Feel better and move freer

Moving with Rheumatism

Move Well Flow

Do you have rheumatism and would you like to feel better while moving?

This movement programme for people with rheumatism is an excellent way to improve your general wellbeing. 

1stMove’s tailor made programme can help with flexibility, relaxation, pain and stress reduction.

‘In addition to more flexibility, my self-esteem has increased as well as and my self-confidence.’

Participant – Martha Keulen

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Effect moving on music in a group for people with rheumatism

In 2014, an investigation was conducted into dance and rheumatism in collaboration with Maasstad Hospital Rotterdam. The results of the study included that the participants felt more souple, engaged in more social activities, experienced less pain because the perception of pain changed and therefore needed fewer painkillers. The fear of moving also changed from “I can’t move” to “I can move”.

Based on the research, a tailor-made movement programme on music has been developed for people with rheumatism.

During the classes you move in a pleasant, responsible and inclusive way. By making soft movements, joints become souple and the movements can be performed within your own possibilities. Sitting on a chair, standing or in space. Moving to music also supports staying fit and independent for as long as possible. Muscle strength, flexibility, posture, coordination,  condition and balance are all stimulated. Breathing also becomes more conscious.

Classes studio Livestream

Monday 13:00 to 14:00

SKVR 
Aert van Nesstraat 45
3012CA Rotterdam 

1 free class
 Strip card 10 classes €100*

The strip card is valid indefinately

*If you are a member of the Rheumatism Patients Association Rotterdam e.o. you can apply for a 40% discount from Reuma Nederland. 

For more information:
www.reumaverenigingrotterdam.nl

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Clear

Move Well Flow is a programme offered both online and in a dance studio

Feel free to contact 

Contact

Teacher

The classes are given by former dancer of Scapino Ballet, Annemarie Labinjo-van der Meulen. Annemarie has 8 years of experience in the field of dance and health, where she provides lessons for people with rheumatism, Parkinson’s, dementia and MS.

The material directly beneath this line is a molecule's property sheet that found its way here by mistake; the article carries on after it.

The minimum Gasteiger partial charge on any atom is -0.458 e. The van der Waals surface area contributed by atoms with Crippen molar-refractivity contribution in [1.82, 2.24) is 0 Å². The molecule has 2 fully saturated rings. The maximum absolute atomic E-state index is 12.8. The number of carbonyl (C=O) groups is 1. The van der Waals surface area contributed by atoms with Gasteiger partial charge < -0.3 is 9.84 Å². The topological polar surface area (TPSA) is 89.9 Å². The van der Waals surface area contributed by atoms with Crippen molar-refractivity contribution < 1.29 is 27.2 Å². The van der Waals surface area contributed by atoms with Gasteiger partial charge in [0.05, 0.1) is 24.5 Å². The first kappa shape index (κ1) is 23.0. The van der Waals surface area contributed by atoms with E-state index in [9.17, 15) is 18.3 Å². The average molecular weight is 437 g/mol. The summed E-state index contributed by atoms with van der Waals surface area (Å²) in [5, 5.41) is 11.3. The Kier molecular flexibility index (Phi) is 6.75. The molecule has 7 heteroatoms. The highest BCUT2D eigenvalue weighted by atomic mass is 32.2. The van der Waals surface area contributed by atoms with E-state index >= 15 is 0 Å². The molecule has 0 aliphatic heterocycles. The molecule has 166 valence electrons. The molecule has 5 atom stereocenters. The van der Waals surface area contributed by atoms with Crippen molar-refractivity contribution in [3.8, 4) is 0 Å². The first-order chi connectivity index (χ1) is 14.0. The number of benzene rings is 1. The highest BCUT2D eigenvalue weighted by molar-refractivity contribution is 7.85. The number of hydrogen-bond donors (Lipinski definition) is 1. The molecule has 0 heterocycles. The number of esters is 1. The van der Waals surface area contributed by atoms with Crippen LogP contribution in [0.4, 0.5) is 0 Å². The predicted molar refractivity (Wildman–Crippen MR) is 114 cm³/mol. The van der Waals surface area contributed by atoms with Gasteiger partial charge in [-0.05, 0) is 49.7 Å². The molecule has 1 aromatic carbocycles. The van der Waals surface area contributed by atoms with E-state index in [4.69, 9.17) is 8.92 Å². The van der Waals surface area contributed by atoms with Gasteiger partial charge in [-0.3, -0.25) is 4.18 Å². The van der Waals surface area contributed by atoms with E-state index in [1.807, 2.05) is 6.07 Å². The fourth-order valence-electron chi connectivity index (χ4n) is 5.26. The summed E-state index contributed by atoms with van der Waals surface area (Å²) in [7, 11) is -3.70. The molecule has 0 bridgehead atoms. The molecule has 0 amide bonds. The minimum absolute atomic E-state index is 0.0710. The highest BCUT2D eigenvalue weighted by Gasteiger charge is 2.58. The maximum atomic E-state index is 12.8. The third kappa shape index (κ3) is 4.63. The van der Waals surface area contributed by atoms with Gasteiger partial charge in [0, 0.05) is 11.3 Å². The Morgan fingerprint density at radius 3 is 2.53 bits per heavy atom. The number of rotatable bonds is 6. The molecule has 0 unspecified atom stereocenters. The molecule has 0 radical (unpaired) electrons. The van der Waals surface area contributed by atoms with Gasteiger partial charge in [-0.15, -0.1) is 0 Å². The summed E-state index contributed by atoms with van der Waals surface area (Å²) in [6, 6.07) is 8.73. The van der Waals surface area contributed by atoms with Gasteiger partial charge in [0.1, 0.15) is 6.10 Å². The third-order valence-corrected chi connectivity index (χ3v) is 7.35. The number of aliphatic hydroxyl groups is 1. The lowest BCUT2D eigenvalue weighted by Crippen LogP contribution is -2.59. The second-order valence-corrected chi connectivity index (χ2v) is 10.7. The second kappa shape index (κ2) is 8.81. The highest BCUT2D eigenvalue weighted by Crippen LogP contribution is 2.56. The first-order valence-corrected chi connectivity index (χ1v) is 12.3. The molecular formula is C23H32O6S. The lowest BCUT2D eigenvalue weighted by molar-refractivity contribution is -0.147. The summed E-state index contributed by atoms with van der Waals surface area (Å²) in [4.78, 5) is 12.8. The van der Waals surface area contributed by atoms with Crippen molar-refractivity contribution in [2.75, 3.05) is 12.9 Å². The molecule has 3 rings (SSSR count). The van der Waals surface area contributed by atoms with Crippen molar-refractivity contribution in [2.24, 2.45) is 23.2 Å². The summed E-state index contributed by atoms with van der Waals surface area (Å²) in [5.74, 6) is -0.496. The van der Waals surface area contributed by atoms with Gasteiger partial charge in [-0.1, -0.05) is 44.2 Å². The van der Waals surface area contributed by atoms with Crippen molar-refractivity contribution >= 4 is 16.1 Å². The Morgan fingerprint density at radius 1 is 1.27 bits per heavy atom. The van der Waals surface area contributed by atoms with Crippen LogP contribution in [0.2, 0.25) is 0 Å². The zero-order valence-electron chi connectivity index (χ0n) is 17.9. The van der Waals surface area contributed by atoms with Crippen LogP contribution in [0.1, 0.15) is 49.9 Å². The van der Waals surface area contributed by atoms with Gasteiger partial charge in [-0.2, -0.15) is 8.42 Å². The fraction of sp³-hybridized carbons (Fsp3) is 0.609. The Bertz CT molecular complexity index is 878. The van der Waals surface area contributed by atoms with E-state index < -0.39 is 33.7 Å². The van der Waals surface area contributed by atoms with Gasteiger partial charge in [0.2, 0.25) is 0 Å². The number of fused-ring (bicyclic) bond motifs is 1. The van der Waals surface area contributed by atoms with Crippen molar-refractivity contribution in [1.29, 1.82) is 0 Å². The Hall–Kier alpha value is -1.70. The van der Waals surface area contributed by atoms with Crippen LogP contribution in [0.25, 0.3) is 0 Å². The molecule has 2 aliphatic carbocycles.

On-line

Do you  need any help to connect via Zoom to your laptop, Ipad or computer? 1stMove guides you through this process whenever you wish, so you can easily move along from your own, safe environment.

References

‘A dance class is a great way to move (usually sitting on a chair) to keep your body fit and to work on your condition.’

‘It gives me a lot of energy and I forget the pain and the worries. I enjoy going to the dance class and come back happy. Annemarie not only focuses on movement, but also on people. Her stories and the music have great added value in moving.’

Cock Schimmel

‘I think of the very first lesson when it was still a pilot.

I was moved to tears because I could do more than I thought.
During the lessons with Annemarie I became more grounded, I was more sure. I relaxed because of the cradle movements, which is very nice, my muscles are tight.’

‘What it does to me every day is, I am aware of my movements and breathing.’

Marianne van Oosterwijk

‘A dance class makes me forget everything, as if I am in a wonderland with beautiful music.

The rheumatism pain also comes to the background and I live in a different world for a while. Sometimes I feel like a real dancer, despite all my limitations!‘

‘It is very important to me that since I joined the rheumatism dance group, my condition has improved a lot and I can do much more than before! It belongs together, moving to music and having the Rheumatism is an excellent combination! Also in your head the attention for the ever-present joint pains goes out and maybe it will be that I can start using less medicines.’

‘Of course and with experience, the guidance and guidance of the teacher is of great importance. Annemarie sensed exactly what a person with rheumatism could handle in terms of dancing. For that reason alone, a dance group for people with rheumatism can grow into several rheumatism dance groups in the Netherlands.’

Joke de Vries